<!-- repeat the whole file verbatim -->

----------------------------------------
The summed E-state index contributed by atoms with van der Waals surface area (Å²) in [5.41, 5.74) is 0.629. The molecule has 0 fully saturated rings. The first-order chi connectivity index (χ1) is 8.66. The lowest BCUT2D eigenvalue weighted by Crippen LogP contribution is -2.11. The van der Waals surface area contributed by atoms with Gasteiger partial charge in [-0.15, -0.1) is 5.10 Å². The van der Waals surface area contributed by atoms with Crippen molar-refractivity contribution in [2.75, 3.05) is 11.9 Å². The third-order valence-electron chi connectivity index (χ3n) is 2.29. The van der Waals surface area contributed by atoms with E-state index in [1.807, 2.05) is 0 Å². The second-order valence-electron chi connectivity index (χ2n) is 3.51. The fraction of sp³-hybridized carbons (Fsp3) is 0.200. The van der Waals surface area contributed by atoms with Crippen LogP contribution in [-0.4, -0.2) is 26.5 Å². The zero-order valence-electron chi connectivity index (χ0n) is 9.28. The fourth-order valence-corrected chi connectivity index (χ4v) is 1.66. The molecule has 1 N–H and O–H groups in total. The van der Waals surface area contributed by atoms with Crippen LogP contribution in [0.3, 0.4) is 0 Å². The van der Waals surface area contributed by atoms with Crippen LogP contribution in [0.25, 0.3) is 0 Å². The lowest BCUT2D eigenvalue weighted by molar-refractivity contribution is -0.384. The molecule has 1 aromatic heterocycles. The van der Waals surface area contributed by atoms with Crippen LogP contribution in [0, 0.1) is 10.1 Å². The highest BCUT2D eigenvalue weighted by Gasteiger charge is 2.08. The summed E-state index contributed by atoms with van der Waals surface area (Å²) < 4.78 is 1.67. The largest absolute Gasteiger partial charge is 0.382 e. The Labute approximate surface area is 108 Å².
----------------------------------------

The summed E-state index contributed by atoms with van der Waals surface area (Å²) in [5.41, 5.74) is 0.629. The molecule has 0 fully saturated rings. The first-order chi connectivity index (χ1) is 8.66. The lowest BCUT2D eigenvalue weighted by Crippen LogP contribution is -2.11. The van der Waals surface area contributed by atoms with Gasteiger partial charge in [-0.15, -0.1) is 5.10 Å². The van der Waals surface area contributed by atoms with Crippen molar-refractivity contribution in [2.75, 3.05) is 11.9 Å². The third-order valence-electron chi connectivity index (χ3n) is 2.29. The van der Waals surface area contributed by atoms with E-state index in [1.807, 2.05) is 0 Å². The second-order valence-electron chi connectivity index (χ2n) is 3.51. The fraction of sp³-hybridized carbons (Fsp3) is 0.200. The van der Waals surface area contributed by atoms with Crippen LogP contribution in [-0.4, -0.2) is 26.5 Å². The zero-order valence-electron chi connectivity index (χ0n) is 9.28. The fourth-order valence-corrected chi connectivity index (χ4v) is 1.66. The molecule has 1 N–H and O–H groups in total. The van der Waals surface area contributed by atoms with Crippen LogP contribution in [0.3, 0.4) is 0 Å². The van der Waals surface area contributed by atoms with Crippen LogP contribution in [0.25, 0.3) is 0 Å². The lowest BCUT2D eigenvalue weighted by molar-refractivity contribution is -0.384. The molecule has 1 aromatic heterocycles. The van der Waals surface area contributed by atoms with Crippen LogP contribution in [0, 0.1) is 10.1 Å². The highest BCUT2D eigenvalue weighted by Gasteiger charge is 2.08. The summed E-state index contributed by atoms with van der Waals surface area (Å²) < 4.78 is 1.67. The largest absolute Gasteiger partial charge is 0.382 e. The Labute approximate surface area is 108 Å².